Welcome! Like the book of the same name, this blog is an eclectic collection of Sherlockian scribblings based on more than a half-century of reading Sherlock Holmes. Please add your own thoughts. You can also follow me on Twitter @DanAndriacco and on my Facebook fan page at Dan Andriacco Mysteries. You might also be interested in my Amazon Author Page. My books are also available at Barnes & Noble and in all main electronic formats including Kindle, Nook, Kobo and iBooks for the iPad.

Friday, August 14, 2015

Back to The Boys' Sherlock Holmes

In his delightful new book, The Great Detective, Zach Dundas recalls that magic moment when he first encountered Sherlock Holmes:
I discovered a thick, brick-red-covered, dog-eared book in my school library in Montana one suitably frigid winter’s day when I was about eleven years old. The volume bore some pre-gender-equity title like The Boys’ Sherlock Holmes. It smelled faintly of mold and many small hands. I opened to the first story, spied the exotic, very adult title “A Scandal in Bohemia,” and tumbled in. In some sense, I suppose, I was never seen again.

Later he refers again to “The Boys’ Sherlock Holmes (or whatever it was).”
That’s exactly what it was. At least, there is a very fine book of that title edited by Howard Haycraft, best known as the author of the classic Murder for Pleasure: The Life and Times of the Detective Story. And it is a volume that means a lot to me, for it was the first Holmes book I ever read. I borrowed it one Saturday in the early 1960s from the main branch of the Public Library of Cincinnati and Hamilton County. (I later cleverly arranged my life so that I now work right across the street from that very building.)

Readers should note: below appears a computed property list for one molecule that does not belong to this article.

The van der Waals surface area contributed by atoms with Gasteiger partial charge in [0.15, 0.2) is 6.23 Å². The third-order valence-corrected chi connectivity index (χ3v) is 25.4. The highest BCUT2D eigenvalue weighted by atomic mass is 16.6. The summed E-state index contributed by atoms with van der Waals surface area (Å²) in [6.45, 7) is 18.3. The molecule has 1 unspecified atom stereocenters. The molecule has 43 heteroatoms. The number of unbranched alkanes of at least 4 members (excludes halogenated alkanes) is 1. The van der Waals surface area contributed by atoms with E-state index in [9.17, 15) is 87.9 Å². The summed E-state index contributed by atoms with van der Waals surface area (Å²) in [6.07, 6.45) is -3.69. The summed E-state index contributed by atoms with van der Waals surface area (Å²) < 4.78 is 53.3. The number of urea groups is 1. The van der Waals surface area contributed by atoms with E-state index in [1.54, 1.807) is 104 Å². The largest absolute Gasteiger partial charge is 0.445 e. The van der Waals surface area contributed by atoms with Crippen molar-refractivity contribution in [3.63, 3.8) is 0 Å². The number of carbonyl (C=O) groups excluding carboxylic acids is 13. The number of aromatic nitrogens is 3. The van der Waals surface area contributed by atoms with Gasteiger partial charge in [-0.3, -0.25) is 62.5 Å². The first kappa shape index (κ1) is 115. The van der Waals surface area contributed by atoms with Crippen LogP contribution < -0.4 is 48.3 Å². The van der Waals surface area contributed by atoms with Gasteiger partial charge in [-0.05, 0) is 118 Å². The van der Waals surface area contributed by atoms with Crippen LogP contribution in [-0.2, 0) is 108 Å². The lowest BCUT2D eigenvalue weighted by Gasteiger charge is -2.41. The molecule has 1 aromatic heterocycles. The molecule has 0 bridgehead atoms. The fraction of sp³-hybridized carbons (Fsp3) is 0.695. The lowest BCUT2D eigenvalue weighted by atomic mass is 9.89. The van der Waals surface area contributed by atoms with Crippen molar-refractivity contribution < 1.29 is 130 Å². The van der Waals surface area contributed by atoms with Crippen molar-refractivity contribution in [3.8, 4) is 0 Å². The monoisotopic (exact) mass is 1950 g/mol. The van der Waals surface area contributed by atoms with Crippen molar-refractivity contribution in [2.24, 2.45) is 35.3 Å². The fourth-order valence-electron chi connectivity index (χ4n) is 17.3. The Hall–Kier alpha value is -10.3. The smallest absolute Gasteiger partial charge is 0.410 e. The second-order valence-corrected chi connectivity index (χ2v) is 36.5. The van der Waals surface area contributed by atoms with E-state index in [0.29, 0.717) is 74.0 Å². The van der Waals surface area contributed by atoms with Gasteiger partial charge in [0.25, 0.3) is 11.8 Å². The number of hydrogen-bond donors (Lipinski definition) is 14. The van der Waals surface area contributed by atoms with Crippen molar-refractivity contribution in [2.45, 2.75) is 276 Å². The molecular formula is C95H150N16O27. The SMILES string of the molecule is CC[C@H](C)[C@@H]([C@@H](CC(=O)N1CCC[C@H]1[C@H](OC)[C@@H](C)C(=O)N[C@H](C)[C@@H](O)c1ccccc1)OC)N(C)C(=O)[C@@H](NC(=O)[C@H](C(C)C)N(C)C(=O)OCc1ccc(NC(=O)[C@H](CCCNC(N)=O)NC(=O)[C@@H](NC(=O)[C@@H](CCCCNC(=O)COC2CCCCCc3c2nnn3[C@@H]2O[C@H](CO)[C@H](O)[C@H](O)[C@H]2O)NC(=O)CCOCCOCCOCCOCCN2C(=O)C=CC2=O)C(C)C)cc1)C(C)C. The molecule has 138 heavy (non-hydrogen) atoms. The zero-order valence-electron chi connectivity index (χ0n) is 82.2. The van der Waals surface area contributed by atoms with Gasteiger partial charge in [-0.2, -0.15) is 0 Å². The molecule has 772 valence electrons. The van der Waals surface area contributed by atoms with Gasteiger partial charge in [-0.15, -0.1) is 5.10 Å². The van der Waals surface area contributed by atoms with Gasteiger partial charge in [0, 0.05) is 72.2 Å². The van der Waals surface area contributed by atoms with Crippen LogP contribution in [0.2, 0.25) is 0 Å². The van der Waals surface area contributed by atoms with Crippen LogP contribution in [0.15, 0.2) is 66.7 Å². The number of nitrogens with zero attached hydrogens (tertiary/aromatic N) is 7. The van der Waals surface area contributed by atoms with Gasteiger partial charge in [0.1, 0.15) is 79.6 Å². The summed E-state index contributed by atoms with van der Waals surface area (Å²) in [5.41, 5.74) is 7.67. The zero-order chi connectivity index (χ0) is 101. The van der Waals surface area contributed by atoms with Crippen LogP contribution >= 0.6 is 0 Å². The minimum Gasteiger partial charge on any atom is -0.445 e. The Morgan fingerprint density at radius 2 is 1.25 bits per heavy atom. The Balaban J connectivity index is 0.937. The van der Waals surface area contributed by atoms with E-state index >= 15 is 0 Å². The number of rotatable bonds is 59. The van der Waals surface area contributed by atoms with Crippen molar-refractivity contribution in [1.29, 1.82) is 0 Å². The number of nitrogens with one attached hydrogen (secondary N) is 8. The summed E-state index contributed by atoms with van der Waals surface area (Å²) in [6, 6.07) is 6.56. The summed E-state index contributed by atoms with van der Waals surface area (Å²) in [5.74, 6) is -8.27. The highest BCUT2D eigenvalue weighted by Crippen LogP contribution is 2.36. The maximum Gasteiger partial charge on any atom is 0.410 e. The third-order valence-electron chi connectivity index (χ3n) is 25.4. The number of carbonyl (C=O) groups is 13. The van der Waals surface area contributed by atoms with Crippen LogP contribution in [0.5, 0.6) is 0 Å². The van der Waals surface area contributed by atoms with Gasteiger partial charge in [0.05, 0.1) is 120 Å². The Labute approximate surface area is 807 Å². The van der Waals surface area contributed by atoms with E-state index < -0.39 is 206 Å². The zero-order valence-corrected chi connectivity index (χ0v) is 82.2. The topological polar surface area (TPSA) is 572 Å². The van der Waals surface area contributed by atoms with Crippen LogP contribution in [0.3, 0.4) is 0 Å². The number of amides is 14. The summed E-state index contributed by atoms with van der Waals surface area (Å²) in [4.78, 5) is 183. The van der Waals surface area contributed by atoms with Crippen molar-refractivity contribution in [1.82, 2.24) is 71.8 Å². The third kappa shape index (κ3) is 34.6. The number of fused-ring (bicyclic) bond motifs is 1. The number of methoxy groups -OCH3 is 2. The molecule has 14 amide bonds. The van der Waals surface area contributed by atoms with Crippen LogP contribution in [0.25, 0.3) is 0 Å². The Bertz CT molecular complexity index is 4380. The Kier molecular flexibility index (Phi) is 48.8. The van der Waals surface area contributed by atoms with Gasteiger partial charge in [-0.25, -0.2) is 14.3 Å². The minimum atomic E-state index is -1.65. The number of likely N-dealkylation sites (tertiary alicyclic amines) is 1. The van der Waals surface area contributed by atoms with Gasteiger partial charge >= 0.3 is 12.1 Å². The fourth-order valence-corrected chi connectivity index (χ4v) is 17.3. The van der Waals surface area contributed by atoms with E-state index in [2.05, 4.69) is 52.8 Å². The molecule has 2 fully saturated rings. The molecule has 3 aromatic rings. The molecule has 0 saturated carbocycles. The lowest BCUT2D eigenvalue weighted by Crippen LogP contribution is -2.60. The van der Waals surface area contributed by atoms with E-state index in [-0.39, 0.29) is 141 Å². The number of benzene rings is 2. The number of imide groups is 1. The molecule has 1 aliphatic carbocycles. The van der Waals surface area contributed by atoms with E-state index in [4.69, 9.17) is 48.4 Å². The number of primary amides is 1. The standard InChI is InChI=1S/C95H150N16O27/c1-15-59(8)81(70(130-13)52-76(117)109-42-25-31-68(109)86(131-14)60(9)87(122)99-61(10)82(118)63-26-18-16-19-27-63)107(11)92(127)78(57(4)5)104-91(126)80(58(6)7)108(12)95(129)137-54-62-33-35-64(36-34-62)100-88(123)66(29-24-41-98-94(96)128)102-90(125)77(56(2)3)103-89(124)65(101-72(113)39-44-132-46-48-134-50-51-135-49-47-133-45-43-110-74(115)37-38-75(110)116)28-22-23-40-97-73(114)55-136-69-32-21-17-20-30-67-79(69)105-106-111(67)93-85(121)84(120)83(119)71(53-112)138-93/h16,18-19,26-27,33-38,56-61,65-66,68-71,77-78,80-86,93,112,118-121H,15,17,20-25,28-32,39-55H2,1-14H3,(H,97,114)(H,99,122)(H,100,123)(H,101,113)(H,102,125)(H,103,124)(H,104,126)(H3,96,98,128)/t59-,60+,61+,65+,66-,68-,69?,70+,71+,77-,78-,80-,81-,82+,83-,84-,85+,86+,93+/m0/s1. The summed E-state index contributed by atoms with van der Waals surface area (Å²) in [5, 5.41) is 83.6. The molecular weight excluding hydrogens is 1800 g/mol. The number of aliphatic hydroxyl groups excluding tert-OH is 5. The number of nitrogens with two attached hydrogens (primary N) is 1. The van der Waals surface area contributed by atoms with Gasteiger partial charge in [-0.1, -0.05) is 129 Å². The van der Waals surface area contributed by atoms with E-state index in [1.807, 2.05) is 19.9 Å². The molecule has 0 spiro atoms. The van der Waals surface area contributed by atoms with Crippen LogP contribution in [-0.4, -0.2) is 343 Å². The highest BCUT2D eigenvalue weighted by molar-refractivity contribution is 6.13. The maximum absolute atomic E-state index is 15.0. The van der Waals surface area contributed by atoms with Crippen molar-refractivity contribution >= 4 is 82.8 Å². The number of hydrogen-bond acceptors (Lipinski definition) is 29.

In my opinion, the line-up of stories for readers new to the Great Detective is an excellent one. In addition to an introduction and an essay on Dr. Joseph Bell as the model for Holmes, Haycraft included A Study in Scarlet (with the American section summarized for young readers), The Sign of Four, The Hound of the Baskervilles, and a half-dozen of the finest short stories from The Adventures and The Memoirs. (“A Scandal in Bohemia” is among them, but not the first.)
When I had a chance to buy a 1961 edition of the book some years ago, I couldn’t resist. I’ve held it in my hands many times since, but never read it. Therefore, I was taken aback when Dundas commented that the editor expurgated some scenes for younger readers. I opened the volume to The Sign of Four and immediately saw that he was right. The shocking opening passage with the cocaine – gone! Holmes coming full circle at the end with cocaine again – gone!
No matter. I’m not normally in favor of tampering with perfection, but in this case that eccentricity just adds to the charm of a book that I encountered more than half a century ago and am pleased to have in my library now.  

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